Intravenous (IV) infusion of lidocaine or ketamine has been used for the treatment of chronic neuropathic pain. Chronic neuropathic pain disorders include phantom limb pain, post herpetic neuralgia, complex regional pain syndromes, diabetic neuropathy, and pain related to stroke or spinal cord injuries.
For this application, one or more courses of intravenous infusion would be administered over a period of several hours or several days.
Neuropathic pain is often disproportionate to the extent of the primary triggering injury and may consist of thermal or mechanical allodynia, dysesthesia, and/or hyperalgesia. Allodynia is pain that occurs from a stimulus that normally does not elicit a painful response (e.g., light touch, warmth). Dysesthesia is a constant or ongoing unpleasant or electrical sensation of pain. Hyperalgesia is an exaggerated response to normally painful stimuli. In the latter, symptoms may continue for a period of time that is longer (e.g., six months or more) than clinically expected after an illness or injury. It is proposed that chronic neuropathic pain results from peripheral afferent sensitization, neurogenic inflammation, and sympathetic afferent coupling, along with sensitization and functional reorganization of the somatosensory, motor, and autonomic circuits in the central nervous system (CNS). Therefore, treatments focus on reducing activity and desensitizing pain pathways, thought to be mediated through N-methyl-d-aspartate (NMDA) receptors in the peripheral and CNS. Sympathetic ganglion blocks with lidocaine have been used for a number of years to treat sympathetically maintained chronic pain conditions, such as complex regional pain syndrome (CRPS, previously known as reflex sympathetic dystrophy). Test infusion of an anesthetic has also been used in treatment planning to assess patient responsiveness to determine whether medications, such as oral mexiletine or oral ketamine, may be effective. A course of intravenous (IV) lidocaine or ketamine, usually at subanesthetic doses, has also been examined. This approach for treating chronic neuropathic pain differs from continuous subcutaneous or IV infusion of anesthetics for the management of chronic pain conditions, such as terminal cancer pain, which are not discussed in this policy.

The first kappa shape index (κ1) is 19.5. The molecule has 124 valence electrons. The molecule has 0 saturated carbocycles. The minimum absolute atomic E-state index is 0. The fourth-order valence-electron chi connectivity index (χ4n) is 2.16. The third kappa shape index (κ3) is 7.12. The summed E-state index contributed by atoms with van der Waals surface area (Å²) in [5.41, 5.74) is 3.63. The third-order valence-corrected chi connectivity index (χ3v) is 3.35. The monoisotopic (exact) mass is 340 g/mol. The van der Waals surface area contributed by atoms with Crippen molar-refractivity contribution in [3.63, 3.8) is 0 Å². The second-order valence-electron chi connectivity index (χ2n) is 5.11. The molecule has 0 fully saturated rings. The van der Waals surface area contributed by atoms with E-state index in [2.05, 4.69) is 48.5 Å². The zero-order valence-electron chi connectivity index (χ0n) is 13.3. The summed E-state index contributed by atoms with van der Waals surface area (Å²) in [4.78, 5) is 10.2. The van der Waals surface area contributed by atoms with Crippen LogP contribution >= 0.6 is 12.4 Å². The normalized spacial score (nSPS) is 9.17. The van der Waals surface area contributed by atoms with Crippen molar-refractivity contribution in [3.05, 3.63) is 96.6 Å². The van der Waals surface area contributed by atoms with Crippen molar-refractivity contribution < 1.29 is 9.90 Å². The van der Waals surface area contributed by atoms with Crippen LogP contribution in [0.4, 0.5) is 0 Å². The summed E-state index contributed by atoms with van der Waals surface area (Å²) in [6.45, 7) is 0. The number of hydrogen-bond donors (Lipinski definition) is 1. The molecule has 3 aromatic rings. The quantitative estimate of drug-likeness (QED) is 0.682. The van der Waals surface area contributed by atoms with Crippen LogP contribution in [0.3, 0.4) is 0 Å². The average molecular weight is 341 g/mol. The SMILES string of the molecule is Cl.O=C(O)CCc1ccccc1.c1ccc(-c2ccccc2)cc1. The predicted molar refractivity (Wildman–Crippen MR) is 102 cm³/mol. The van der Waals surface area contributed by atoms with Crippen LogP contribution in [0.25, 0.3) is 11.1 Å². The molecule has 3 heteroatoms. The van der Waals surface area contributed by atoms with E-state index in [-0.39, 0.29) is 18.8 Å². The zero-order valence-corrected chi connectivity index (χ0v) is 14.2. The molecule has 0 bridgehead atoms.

Courses of IV anesthetic agents may be given in the inpatient or outpatient setting as part of a pain management program, with the infusion of a subanesthetic dose preceded by a bolus infusion to achieve desired blood levels sooner. Lidocaine, which prevents neural depolarization through effects on voltage-dependent sodium channels, is also used systemically for the treatment of arrhythmias. Adverse effects for lidocaine are common, can be mild to moderate, and include general fatigue, somnolence, dizziness, headache, periorbital and extremity numbness and tingling, nausea, vomiting, tremors, and changes in blood pressure and pulse. Severe adverse effects may include arrhythmias, seizures, loss of consciousness, confusion, or even death. Lidocaine should only be given intravenously to patients with normal conduction on electrocardiography and normal serum electrolyte concentrations to minimize the risk of cardiac arrhythmias.
Ketamine is an antagonist of the NMDA receptor and a dissociative anesthetic. It is the sole anesthetic agent approved for diagnostic and surgical procedures that do not require skeletal muscle relaxation. Respiratory depression may occur with overdosage or too rapid a rate of administration of ketamine; it should be used by or under the direction of physicians experienced in administering general anesthetics. Ketamine is a schedule III controlled substance. Psychological manifestations vary in severity from pleasant dream-like states to hallucinations and delirium and can be accompanied by confusion, excitement, aggression, or irrational behavior. The occurrence of adverse effects with IV anesthetics may be reduced by the careful titration of subanesthetic doses. However, the potential benefits of pain control must be carefully weighed against the potential for serious, harmful adverse effects.